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September 01, 2016


Dr. M

Good thoughts Kendra. You wrote:

"age does not equate to technological literacy. Six-year-olds did not create the iPhone, a man in his late 40s/early 50s did, likely with the help of several other individuals spanning from their 20s to their 60s. The age of the individuals doesn’t matter as much as general curiosity and interest in the technology."

I'm glad you brought up the idea of "technological literacy" --- as we discussed in class, Prensky seems to take a rather loose and uncritical attitude towards (among other things!) this issue. He makes no distinction between the consumer users---the "digital comfy" and the critical, thoughtful users---the "digital savvy." There is a difference between being able to do "tricks" and understanding the larger structures and implications of what you are doing. Do Prensky's games encourage students to be "curious" about technology in the "savvy" sense, to step back, ask critical questions, pursue logic (even when it is step by step), reflect, ask smart questions, contextualize historically, stay on task, etc.? Based on the examples he gives in the text, I would doubt it. His biggest success seems to be a "shooter" game that trained engineers to memorize buttons on a computer program. Is that his paradigm for education? Can such a method really be used to teach complex and serious subjects like "The Spanish Inquisition" and "The Holocaust" in a non-trivial way?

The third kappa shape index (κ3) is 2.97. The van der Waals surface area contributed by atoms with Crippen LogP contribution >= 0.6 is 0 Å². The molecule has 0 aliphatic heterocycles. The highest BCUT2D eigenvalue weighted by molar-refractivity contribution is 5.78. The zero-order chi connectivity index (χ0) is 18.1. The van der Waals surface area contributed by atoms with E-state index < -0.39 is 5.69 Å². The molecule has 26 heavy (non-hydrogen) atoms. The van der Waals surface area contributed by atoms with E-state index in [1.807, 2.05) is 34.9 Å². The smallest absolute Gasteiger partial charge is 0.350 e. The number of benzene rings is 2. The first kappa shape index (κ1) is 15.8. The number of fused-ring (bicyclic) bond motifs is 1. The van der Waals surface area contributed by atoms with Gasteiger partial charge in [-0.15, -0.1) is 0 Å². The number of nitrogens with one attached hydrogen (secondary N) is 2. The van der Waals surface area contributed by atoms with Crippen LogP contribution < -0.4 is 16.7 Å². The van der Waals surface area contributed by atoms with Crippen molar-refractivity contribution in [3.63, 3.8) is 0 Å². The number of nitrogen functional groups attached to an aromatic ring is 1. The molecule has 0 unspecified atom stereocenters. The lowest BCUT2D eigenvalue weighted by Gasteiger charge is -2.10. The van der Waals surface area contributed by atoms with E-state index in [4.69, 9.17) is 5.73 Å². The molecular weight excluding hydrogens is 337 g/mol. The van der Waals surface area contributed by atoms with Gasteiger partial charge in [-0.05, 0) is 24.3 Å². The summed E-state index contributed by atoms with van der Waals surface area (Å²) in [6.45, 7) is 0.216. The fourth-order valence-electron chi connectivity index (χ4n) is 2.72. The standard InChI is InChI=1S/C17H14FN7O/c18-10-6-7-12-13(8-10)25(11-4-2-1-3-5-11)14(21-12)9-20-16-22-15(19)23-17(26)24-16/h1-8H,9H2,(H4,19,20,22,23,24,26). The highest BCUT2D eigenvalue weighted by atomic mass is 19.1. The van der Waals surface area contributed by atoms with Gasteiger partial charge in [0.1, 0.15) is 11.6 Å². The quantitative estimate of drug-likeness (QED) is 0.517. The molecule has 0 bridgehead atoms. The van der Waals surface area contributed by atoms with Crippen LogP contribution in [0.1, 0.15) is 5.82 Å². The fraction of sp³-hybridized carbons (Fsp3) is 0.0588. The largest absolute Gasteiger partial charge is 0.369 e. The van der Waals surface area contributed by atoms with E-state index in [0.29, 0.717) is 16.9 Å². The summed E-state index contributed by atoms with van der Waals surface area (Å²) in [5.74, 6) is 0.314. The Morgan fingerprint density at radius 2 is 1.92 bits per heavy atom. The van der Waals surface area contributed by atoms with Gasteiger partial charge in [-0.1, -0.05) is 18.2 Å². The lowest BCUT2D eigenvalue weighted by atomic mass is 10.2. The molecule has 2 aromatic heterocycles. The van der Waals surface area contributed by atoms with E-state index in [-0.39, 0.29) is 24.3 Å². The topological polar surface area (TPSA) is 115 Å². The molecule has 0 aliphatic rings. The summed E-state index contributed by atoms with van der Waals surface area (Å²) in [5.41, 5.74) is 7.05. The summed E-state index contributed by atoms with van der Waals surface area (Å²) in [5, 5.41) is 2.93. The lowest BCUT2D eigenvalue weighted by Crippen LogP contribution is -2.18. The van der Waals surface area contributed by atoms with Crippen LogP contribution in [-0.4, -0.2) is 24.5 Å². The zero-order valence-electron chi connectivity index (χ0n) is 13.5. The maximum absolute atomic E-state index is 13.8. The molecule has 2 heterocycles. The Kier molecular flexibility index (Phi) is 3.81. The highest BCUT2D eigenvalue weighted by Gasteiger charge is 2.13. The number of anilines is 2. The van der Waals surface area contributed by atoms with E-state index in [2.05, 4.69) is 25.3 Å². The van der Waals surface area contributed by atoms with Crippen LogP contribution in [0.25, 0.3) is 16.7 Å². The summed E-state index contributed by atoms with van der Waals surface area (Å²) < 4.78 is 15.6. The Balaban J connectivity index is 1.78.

Dr. M

Grade: 3.

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Media Ecology Quote of the Day

  • “Americans no longer talk to each other, they entertain each other. They do not exchange ideas, they exchange images. They do not argue with propositions; they argue with good looks, celebrities and commercials. . . . When a population becomes distracted by trivia, when cultural life is redefined as a perpetual round of entertainments, when serious public conversation becomes a form of baby-talk, when, in short, a people become an audience, and their public business a vaudeville act, then a nation finds itself at risk; culture-death is a clear possibility. ― Neil Postman, Amusing Ourselves to Death: Public Discourse in the Age of Show Business

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